Government Approves Public-Private Partnership (PPP) Policy Framework

PPP-project-rfp-componentsIn March 2015, the Government approved a Public-Private Partnership (PPP) Policy framework for Saint Lucia.  The Policy which details the criteria for engaging in PPPs will provide an alternative source of funding to the Government in meeting the infrastructure and public sector needs while at the same time ensuring fiscal and debt sustainability.

A Public-Private Partnership (PPP) is defined as a “long term contract between a private party and a Government agency, for providing or managing a public asset and associated services, in which the private party bears significant risk and management responsibility.

PPPs can help increase the availability, quality and resilience of infrastructure and other public assets, and associated services while reducing fiscal commitment and risk involved in providing them.  PPPs can help mobilize additional funding and financing sources for infrastructure and public services.  In addition to providing value for money, PPPs provide for adequate maintenance funding, innovation and efficiency, focus on services delivery and accountability.

With the approval of the Policy, the Government will now be able to engage in long term contractual relationships with private sector entities which will introduce resources and expertise into the delivery of public assets and services.

Assistance for the Policy was provided by the World Bank and consultations were held with both the private and public sectors in its formulation.  This initiative was coordinated by the National Competitiveness and Productivity Council (NCPC) in collaboration with the Department of Finance.

The Policy has several objectives as follows:

  • providing value for money – PPPs will be structured to achieve the optimal combinations of benefits and costs to the Government and users;
  • fiscal responsibility where the impact of PPP projects is well understood, expected costs are affordable and the level of fiscal risk is acceptable;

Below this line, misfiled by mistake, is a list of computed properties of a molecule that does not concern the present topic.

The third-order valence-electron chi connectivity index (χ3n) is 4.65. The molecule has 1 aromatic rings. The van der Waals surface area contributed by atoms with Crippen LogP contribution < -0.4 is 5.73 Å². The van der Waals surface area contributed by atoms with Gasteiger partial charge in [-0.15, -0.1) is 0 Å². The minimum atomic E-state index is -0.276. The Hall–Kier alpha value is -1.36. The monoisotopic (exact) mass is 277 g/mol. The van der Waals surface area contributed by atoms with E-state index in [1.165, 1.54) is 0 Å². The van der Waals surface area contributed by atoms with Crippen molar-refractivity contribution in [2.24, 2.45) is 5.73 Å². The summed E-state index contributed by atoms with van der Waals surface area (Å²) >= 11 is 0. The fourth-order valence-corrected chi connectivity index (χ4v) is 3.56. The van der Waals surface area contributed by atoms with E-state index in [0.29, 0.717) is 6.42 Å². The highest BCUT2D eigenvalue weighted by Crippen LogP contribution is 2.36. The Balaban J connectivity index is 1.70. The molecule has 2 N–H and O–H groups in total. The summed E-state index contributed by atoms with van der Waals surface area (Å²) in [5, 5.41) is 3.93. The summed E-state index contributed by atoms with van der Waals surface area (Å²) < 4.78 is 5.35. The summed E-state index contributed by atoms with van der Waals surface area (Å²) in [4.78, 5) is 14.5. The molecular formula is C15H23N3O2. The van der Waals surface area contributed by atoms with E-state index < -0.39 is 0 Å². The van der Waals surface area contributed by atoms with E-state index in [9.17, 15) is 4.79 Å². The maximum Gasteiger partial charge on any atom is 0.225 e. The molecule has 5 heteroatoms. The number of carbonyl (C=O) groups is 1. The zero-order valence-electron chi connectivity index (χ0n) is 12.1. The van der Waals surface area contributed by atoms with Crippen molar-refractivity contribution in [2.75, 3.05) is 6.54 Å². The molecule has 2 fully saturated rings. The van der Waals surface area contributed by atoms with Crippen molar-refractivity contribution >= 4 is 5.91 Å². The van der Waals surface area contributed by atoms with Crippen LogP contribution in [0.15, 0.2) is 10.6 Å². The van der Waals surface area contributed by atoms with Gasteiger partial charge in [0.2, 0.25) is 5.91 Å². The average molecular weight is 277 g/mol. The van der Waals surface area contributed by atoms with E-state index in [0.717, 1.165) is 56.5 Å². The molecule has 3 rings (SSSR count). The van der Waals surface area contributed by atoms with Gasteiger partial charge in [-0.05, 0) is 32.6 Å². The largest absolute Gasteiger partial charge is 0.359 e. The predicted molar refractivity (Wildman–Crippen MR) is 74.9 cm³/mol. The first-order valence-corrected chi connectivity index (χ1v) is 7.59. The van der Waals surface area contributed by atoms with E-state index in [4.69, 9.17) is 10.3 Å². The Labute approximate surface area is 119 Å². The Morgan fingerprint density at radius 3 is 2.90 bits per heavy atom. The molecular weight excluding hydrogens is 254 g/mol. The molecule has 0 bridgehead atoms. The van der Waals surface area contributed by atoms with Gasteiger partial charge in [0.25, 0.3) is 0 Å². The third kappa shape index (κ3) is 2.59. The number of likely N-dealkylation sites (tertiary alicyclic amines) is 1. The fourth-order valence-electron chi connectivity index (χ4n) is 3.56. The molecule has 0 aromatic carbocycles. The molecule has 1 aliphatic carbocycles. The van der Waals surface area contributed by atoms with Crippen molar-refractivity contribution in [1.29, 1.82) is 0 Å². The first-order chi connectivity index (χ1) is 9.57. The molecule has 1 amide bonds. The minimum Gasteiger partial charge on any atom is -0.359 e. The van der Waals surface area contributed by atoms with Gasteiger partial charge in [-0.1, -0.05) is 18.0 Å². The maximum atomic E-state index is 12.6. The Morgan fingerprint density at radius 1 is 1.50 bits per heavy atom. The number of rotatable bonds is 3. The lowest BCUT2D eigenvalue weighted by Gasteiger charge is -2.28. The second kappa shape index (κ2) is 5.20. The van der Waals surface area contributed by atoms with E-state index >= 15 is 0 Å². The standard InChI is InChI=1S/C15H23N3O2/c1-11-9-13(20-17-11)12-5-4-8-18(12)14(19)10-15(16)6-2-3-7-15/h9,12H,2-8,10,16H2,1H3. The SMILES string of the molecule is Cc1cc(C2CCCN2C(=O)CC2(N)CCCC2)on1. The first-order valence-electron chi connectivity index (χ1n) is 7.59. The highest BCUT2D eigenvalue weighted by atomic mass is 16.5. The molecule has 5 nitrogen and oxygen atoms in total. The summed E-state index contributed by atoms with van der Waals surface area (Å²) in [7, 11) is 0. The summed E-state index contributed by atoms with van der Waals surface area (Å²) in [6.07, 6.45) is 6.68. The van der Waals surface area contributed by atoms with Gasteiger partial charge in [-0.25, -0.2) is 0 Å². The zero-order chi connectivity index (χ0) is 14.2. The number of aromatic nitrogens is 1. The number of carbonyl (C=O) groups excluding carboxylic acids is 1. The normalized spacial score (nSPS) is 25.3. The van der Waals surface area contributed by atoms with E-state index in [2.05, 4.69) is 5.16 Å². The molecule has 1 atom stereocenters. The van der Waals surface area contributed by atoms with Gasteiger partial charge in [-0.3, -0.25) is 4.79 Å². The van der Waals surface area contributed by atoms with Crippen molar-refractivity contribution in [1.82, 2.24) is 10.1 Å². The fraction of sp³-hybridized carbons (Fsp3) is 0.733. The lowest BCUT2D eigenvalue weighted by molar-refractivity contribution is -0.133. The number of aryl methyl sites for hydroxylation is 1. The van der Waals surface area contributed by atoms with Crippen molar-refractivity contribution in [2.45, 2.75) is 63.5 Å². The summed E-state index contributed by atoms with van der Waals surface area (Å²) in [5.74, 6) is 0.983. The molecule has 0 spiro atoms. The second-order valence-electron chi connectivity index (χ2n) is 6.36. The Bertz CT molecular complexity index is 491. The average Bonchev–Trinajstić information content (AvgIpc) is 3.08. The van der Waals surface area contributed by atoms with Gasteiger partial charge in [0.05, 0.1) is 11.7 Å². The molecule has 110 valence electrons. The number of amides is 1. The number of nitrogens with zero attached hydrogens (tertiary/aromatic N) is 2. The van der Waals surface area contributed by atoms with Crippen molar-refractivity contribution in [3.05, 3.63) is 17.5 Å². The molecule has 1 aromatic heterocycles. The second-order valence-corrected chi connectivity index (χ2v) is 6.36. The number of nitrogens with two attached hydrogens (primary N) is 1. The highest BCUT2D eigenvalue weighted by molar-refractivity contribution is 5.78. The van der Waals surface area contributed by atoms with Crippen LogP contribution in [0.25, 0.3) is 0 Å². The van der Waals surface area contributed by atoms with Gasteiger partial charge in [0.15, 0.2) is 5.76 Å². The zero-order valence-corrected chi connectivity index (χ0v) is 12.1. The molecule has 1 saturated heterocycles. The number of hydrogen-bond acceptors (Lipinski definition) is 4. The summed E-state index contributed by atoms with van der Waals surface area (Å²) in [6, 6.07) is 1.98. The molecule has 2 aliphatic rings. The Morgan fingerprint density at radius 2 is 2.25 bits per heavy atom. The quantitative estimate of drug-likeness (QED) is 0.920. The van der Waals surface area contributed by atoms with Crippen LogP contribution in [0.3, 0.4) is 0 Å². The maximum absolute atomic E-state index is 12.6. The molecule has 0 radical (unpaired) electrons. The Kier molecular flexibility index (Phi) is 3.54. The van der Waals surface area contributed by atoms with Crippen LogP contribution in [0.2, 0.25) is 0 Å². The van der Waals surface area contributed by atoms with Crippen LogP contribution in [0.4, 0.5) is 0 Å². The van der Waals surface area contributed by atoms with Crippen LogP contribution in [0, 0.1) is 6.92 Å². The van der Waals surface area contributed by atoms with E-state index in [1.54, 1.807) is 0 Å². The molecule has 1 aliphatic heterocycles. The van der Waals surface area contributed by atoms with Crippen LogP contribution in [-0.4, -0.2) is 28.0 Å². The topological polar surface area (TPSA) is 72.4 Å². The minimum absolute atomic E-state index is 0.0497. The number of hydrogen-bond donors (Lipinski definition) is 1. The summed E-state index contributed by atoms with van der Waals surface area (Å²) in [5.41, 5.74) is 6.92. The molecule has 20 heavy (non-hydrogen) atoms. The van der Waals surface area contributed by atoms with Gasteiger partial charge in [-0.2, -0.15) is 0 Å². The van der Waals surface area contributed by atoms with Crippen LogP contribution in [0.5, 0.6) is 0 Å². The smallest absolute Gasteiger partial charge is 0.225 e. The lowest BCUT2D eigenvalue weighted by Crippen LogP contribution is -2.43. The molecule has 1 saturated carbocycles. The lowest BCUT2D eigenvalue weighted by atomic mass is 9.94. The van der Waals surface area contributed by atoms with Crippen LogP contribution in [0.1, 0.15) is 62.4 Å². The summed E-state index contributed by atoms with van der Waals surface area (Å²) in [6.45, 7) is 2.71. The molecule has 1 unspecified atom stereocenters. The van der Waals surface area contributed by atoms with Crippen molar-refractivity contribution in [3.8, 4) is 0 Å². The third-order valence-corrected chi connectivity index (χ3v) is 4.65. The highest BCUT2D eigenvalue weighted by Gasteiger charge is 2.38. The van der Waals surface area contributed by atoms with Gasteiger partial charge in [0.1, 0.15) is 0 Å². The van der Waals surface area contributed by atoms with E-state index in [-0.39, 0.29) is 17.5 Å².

• transparency and probity in how PPPs are identified, developed, procured and managed;
  • environmental and social sustainable impacts of PPP projects will be carefully assessed and managed appropriately; and
  • partnership and inclusiveness where PPPs meet and balance the objects of all interested parties – the government agency and its private sector partner, end users, employees and other stakeholders. It is expected the PPPs will be managed through a spirit of partnership and cooperation to achieve common goals of improved infrastructure.

The PPP Policy sets out the following:

  • The definition of PPP and the essential features of PPP contracts;
  • The objectives and scope of the PPP programme, in the context of Saint Lucia’s developmental objectives, and the specific objectives of this PPP policy;
  • Processes by which PPP projects will be identified, developed, procured and managed – including how the Government will treat unsolicited proposals;
  • Institutional responsibilities for the PPP Programme, and for developing, implementing, and approving PPP projects;
  • Key commercial principles by which PPP contracts will be structured;
  • The right approach to managing the fiscal implications of PPP projects
  • Mechanisms for ensuring transparency and accountability in the PPP Programme.

The work of the PPP focal team will be strengthen by technical support through the Caribbean Development Bank.


Competitive Countries in the Caribbean

Competitiveness refers to is the ability of a country to export goods and services, while increasing the incomes of its citizens. Therefore, competitiveness focuses on developing optimum conditions in the country to promote economic growth.  In turn, these conditions would be ideal for producing quality exports of goods and services that create economic growth through job creation, increased foreign exchange, the creation of new businesses, increased sales for domestic businesses etc.